The word “chule” meant “a hidden place” in old Georgian, and that is an apt name when you consider the isolated location of Chule Monastery!
Today, little remains of the old Chule complex beyond the dome of the St. George Church. On the southern wall of the church there is a large fresco depicting the family of the local atabeg. Atabeg was one of the most important and influential titles in the old Georgian feudal monarchy.
Due to Georgia’s long history of invasion and strife at the hands of Mongolia, Persia, and the Ottoman Empire, monastic life at Chule was abandoned in 1595. The church itself was periodically robbed by the Islamized population, but locals would hide what they could in the nearby forest. These treasures were rediscovered by a local forester in the 1980s.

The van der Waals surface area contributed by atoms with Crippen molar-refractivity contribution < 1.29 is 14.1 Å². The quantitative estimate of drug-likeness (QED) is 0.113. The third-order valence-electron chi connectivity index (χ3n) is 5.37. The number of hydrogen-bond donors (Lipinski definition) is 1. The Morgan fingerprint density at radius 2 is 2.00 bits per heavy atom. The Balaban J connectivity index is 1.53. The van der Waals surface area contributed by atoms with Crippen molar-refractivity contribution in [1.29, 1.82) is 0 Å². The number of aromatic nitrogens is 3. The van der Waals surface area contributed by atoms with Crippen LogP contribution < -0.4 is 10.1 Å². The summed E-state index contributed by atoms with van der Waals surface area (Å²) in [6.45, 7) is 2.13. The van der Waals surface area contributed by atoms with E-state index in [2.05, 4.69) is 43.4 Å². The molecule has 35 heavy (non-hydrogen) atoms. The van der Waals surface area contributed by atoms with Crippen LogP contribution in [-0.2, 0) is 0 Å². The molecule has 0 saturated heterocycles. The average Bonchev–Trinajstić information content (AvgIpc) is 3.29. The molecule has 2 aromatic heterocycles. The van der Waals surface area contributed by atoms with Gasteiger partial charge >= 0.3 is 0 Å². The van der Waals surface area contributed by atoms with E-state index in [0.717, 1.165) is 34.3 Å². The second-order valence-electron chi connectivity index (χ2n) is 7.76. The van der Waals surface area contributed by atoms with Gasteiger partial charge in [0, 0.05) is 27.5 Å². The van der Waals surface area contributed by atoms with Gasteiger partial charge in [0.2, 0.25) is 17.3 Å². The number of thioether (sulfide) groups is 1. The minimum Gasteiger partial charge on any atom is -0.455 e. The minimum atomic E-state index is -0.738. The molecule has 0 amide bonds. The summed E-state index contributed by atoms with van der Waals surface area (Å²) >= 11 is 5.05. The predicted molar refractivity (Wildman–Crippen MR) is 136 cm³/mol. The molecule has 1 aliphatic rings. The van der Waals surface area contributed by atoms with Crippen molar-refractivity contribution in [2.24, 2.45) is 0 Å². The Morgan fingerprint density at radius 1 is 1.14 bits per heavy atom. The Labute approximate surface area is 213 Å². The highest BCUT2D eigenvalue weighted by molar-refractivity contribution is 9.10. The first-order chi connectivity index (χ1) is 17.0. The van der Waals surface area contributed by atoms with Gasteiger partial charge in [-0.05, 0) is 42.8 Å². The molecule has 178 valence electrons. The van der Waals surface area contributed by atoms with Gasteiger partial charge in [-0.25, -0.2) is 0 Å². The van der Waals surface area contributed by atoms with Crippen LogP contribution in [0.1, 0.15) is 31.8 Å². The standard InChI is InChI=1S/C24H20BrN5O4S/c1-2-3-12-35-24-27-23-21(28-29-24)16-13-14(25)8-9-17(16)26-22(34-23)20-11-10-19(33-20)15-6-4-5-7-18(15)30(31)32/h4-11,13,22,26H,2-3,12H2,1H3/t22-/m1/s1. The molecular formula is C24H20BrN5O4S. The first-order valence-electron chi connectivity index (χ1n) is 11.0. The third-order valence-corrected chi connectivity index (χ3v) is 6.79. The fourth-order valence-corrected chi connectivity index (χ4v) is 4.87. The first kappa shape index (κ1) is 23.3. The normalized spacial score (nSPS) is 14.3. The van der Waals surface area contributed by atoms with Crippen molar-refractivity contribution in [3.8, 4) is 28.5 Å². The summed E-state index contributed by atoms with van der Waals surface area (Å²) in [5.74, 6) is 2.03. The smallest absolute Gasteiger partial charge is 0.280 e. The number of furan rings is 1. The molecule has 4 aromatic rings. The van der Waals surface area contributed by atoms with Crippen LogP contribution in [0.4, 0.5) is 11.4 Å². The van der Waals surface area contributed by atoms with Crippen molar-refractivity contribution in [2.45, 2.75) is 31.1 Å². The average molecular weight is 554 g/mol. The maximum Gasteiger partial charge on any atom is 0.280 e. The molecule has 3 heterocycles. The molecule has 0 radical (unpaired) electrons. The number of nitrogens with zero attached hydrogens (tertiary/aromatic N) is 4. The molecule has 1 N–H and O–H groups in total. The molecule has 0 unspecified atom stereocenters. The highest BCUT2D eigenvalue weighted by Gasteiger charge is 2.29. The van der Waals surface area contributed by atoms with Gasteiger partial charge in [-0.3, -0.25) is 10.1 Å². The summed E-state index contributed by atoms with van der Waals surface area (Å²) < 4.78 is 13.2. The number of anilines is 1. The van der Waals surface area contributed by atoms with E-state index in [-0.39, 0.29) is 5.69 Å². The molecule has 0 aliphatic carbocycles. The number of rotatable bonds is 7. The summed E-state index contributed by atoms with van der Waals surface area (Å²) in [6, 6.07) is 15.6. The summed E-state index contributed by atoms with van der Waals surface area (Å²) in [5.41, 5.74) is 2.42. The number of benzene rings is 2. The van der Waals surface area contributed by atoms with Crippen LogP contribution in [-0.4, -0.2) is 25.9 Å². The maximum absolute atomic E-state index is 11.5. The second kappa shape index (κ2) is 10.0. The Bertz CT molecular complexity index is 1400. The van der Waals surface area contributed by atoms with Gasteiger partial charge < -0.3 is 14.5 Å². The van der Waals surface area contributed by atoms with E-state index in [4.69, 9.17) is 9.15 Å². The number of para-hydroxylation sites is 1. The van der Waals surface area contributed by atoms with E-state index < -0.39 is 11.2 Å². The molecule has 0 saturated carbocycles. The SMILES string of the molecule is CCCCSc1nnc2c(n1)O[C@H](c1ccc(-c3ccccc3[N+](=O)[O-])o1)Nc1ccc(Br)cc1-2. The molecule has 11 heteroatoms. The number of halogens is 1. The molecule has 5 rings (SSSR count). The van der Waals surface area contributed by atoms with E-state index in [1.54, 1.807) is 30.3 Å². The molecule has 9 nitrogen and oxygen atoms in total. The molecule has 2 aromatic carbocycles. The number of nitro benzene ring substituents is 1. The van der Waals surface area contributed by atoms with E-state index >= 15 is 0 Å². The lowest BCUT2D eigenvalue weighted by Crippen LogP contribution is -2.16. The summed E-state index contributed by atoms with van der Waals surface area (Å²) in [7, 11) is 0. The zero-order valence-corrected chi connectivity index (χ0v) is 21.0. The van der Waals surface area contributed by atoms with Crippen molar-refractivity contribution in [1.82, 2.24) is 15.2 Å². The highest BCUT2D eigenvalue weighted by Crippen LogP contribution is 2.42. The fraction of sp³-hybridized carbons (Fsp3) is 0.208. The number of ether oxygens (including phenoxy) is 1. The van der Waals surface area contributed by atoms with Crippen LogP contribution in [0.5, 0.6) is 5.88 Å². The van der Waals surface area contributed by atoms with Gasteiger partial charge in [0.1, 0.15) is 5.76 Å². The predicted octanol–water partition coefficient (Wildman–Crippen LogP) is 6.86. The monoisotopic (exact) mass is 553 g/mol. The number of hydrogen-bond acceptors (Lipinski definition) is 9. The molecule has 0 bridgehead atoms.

In particular, church bells and a fragment of a silver chalice were found, which the forester handed over to the Akhaltsikhe Local Lore Museum. Currently, the bells are already in the church - one is hanging near the church, and the other is at the entrance to the refectory.
Monastic life at Chule began again in 1999. Today you will see monks’ cells and a monumental stone cross, called “Chulevi Jvartamaghleba” around the monastery.
To get to the monastery you will have to take the road from Akhaltsikhe to Adigeni. The road to the monastery is fine for any kind of vehicle.